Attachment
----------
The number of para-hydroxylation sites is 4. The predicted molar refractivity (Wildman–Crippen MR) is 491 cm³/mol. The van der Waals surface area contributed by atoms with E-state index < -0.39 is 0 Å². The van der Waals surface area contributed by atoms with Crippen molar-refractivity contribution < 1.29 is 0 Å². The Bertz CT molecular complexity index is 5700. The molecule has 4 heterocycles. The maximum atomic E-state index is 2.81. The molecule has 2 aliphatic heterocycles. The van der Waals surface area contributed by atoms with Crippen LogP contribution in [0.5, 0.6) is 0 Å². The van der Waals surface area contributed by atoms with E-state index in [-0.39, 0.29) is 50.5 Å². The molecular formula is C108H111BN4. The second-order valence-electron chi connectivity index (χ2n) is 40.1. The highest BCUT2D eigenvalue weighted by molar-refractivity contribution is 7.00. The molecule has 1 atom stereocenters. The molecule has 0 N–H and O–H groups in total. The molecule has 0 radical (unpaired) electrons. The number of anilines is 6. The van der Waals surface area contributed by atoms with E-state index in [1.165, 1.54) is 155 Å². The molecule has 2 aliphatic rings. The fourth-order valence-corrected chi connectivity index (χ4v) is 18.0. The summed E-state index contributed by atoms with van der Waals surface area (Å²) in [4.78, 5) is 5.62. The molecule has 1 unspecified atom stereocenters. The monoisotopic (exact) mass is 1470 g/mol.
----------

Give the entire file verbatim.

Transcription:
The number of para-hydroxylation sites is 4. The predicted molar refractivity (Wildman–Crippen MR) is 491 cm³/mol. The van der Waals surface area contributed by atoms with E-state index < -0.39 is 0 Å². The van der Waals surface area contributed by atoms with Crippen molar-refractivity contribution < 1.29 is 0 Å². The Bertz CT molecular complexity index is 5700. The molecule has 4 heterocycles. The maximum atomic E-state index is 2.81. The molecule has 2 aliphatic heterocycles. The van der Waals surface area contributed by atoms with Crippen LogP contribution in [0.5, 0.6) is 0 Å². The van der Waals surface area contributed by atoms with E-state index in [-0.39, 0.29) is 50.5 Å². The molecular formula is C108H111BN4. The second-order valence-electron chi connectivity index (χ2n) is 40.1. The highest BCUT2D eigenvalue weighted by molar-refractivity contribution is 7.00. The molecule has 1 atom stereocenters. The molecule has 0 N–H and O–H groups in total. The molecule has 0 radical (unpaired) electrons. The number of anilines is 6. The van der Waals surface area contributed by atoms with E-state index in [1.165, 1.54) is 155 Å². The molecule has 2 aliphatic rings. The fourth-order valence-corrected chi connectivity index (χ4v) is 18.0. The summed E-state index contributed by atoms with van der Waals surface area (Å²) in [4.78, 5) is 5.62. The molecule has 1 unspecified atom stereocenters. The monoisotopic (exact) mass is 1470 g/mol.